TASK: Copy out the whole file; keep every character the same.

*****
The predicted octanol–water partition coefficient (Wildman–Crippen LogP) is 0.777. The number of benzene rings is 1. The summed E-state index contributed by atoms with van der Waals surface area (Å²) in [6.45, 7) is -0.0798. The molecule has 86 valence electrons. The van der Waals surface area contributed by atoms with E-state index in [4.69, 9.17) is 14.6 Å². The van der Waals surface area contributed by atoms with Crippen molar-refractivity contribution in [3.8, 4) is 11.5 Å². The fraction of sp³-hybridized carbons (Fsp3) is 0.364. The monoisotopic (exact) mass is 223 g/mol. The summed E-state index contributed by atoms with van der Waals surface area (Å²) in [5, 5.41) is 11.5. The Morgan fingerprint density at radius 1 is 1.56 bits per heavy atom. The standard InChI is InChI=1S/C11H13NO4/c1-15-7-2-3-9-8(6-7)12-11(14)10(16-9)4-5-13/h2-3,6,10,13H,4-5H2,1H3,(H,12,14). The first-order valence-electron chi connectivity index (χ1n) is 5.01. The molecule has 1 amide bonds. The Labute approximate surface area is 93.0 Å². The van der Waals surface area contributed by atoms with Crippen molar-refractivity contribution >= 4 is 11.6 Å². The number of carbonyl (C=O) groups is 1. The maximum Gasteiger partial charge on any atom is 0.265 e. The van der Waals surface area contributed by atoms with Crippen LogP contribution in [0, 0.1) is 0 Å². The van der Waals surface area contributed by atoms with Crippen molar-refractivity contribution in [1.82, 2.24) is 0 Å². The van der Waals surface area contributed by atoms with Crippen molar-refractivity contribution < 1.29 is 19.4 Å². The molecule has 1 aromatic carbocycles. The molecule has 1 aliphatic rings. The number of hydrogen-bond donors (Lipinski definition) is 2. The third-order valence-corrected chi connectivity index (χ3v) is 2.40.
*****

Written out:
The predicted octanol–water partition coefficient (Wildman–Crippen LogP) is 0.777. The number of benzene rings is 1. The summed E-state index contributed by atoms with van der Waals surface area (Å²) in [6.45, 7) is -0.0798. The molecule has 86 valence electrons. The van der Waals surface area contributed by atoms with E-state index in [4.69, 9.17) is 14.6 Å². The van der Waals surface area contributed by atoms with Crippen molar-refractivity contribution in [3.8, 4) is 11.5 Å². The fraction of sp³-hybridized carbons (Fsp3) is 0.364. The monoisotopic (exact) mass is 223 g/mol. The summed E-state index contributed by atoms with van der Waals surface area (Å²) in [5, 5.41) is 11.5. The Morgan fingerprint density at radius 1 is 1.56 bits per heavy atom. The standard InChI is InChI=1S/C11H13NO4/c1-15-7-2-3-9-8(6-7)12-11(14)10(16-9)4-5-13/h2-3,6,10,13H,4-5H2,1H3,(H,12,14). The first-order valence-electron chi connectivity index (χ1n) is 5.01. The molecule has 1 amide bonds. The Labute approximate surface area is 93.0 Å². The van der Waals surface area contributed by atoms with Crippen molar-refractivity contribution >= 4 is 11.6 Å². The number of carbonyl (C=O) groups is 1. The maximum Gasteiger partial charge on any atom is 0.265 e. The van der Waals surface area contributed by atoms with Crippen LogP contribution in [0, 0.1) is 0 Å². The van der Waals surface area contributed by atoms with Crippen molar-refractivity contribution in [1.82, 2.24) is 0 Å². The van der Waals surface area contributed by atoms with Crippen molar-refractivity contribution < 1.29 is 19.4 Å². The molecule has 1 aromatic carbocycles. The molecule has 1 aliphatic rings. The number of hydrogen-bond donors (Lipinski definition) is 2. The third-order valence-corrected chi connectivity index (χ3v) is 2.40.